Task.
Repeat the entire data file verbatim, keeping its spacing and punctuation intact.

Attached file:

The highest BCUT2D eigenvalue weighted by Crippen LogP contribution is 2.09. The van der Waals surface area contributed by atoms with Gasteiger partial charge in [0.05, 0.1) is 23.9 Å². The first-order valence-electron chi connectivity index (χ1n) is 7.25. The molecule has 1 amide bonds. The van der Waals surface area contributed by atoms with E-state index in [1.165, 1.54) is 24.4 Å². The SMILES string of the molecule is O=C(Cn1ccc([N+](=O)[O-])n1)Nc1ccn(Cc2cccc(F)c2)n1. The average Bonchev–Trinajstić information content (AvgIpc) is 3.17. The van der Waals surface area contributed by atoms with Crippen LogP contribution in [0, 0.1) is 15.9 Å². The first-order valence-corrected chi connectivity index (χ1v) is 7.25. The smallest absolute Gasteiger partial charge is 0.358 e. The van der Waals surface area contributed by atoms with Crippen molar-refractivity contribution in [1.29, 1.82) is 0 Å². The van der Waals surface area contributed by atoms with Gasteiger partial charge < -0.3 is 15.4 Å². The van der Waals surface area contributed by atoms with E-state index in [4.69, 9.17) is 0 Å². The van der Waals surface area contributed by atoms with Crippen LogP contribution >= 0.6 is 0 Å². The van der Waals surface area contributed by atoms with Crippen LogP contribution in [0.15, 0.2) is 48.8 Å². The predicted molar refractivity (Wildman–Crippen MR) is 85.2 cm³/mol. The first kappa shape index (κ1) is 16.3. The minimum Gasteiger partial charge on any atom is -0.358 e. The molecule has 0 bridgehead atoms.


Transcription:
The highest BCUT2D eigenvalue weighted by Crippen LogP contribution is 2.09. The van der Waals surface area contributed by atoms with Gasteiger partial charge in [0.05, 0.1) is 23.9 Å². The first-order valence-electron chi connectivity index (χ1n) is 7.25. The molecule has 1 amide bonds. The van der Waals surface area contributed by atoms with E-state index in [1.165, 1.54) is 24.4 Å². The SMILES string of the molecule is O=C(Cn1ccc([N+](=O)[O-])n1)Nc1ccn(Cc2cccc(F)c2)n1. The average Bonchev–Trinajstić information content (AvgIpc) is 3.17. The van der Waals surface area contributed by atoms with Crippen LogP contribution in [0, 0.1) is 15.9 Å². The first-order valence-corrected chi connectivity index (χ1v) is 7.25. The smallest absolute Gasteiger partial charge is 0.358 e. The van der Waals surface area contributed by atoms with Crippen molar-refractivity contribution in [1.29, 1.82) is 0 Å². The van der Waals surface area contributed by atoms with Gasteiger partial charge < -0.3 is 15.4 Å². The van der Waals surface area contributed by atoms with E-state index in [4.69, 9.17) is 0 Å². The van der Waals surface area contributed by atoms with Crippen LogP contribution >= 0.6 is 0 Å². The van der Waals surface area contributed by atoms with Crippen LogP contribution in [0.15, 0.2) is 48.8 Å². The predicted molar refractivity (Wildman–Crippen MR) is 85.2 cm³/mol. The first kappa shape index (κ1) is 16.3. The minimum Gasteiger partial charge on any atom is -0.358 e. The molecule has 0 bridgehead atoms.